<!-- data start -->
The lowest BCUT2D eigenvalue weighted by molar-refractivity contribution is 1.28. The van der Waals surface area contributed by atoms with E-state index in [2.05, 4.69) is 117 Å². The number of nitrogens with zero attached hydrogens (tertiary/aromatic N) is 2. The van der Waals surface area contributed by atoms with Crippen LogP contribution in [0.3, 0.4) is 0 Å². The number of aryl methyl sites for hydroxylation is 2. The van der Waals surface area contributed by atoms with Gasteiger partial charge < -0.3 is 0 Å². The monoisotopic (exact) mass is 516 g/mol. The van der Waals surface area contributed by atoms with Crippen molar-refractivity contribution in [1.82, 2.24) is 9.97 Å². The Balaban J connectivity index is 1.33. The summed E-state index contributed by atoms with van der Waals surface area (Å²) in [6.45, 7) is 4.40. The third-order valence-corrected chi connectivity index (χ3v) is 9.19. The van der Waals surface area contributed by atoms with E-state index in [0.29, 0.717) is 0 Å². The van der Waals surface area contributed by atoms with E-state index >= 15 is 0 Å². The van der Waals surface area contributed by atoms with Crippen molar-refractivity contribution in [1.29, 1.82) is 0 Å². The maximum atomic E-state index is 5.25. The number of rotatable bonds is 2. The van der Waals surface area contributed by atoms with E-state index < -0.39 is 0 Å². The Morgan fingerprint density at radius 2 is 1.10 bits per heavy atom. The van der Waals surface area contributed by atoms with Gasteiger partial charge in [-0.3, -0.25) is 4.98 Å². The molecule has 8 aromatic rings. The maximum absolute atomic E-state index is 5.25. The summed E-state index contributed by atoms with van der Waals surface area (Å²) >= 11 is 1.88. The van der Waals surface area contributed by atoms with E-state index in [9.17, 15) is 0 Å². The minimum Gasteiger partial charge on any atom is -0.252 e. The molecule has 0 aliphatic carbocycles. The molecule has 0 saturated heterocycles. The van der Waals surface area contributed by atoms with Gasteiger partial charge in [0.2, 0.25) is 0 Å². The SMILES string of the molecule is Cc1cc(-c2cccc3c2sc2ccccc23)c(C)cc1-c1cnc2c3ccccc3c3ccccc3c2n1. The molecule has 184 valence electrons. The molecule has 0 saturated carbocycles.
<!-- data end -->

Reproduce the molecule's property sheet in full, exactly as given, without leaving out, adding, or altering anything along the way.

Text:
The lowest BCUT2D eigenvalue weighted by molar-refractivity contribution is 1.28. The van der Waals surface area contributed by atoms with E-state index in [2.05, 4.69) is 117 Å². The number of nitrogens with zero attached hydrogens (tertiary/aromatic N) is 2. The van der Waals surface area contributed by atoms with Crippen LogP contribution in [0.3, 0.4) is 0 Å². The number of aryl methyl sites for hydroxylation is 2. The van der Waals surface area contributed by atoms with Gasteiger partial charge < -0.3 is 0 Å². The monoisotopic (exact) mass is 516 g/mol. The van der Waals surface area contributed by atoms with Crippen molar-refractivity contribution in [1.82, 2.24) is 9.97 Å². The Balaban J connectivity index is 1.33. The summed E-state index contributed by atoms with van der Waals surface area (Å²) in [6.45, 7) is 4.40. The third-order valence-corrected chi connectivity index (χ3v) is 9.19. The van der Waals surface area contributed by atoms with E-state index in [0.29, 0.717) is 0 Å². The van der Waals surface area contributed by atoms with E-state index >= 15 is 0 Å². The van der Waals surface area contributed by atoms with Crippen molar-refractivity contribution in [1.29, 1.82) is 0 Å². The maximum atomic E-state index is 5.25. The number of rotatable bonds is 2. The van der Waals surface area contributed by atoms with E-state index < -0.39 is 0 Å². The Morgan fingerprint density at radius 2 is 1.10 bits per heavy atom. The van der Waals surface area contributed by atoms with Gasteiger partial charge in [-0.3, -0.25) is 4.98 Å². The molecule has 8 aromatic rings. The maximum absolute atomic E-state index is 5.25. The summed E-state index contributed by atoms with van der Waals surface area (Å²) >= 11 is 1.88. The van der Waals surface area contributed by atoms with E-state index in [9.17, 15) is 0 Å². The minimum Gasteiger partial charge on any atom is -0.252 e. The molecule has 0 aliphatic carbocycles. The molecule has 0 saturated heterocycles. The van der Waals surface area contributed by atoms with Gasteiger partial charge in [0.2, 0.25) is 0 Å². The SMILES string of the molecule is Cc1cc(-c2cccc3c2sc2ccccc23)c(C)cc1-c1cnc2c3ccccc3c3ccccc3c2n1. The molecule has 184 valence electrons. The molecule has 0 saturated carbocycles.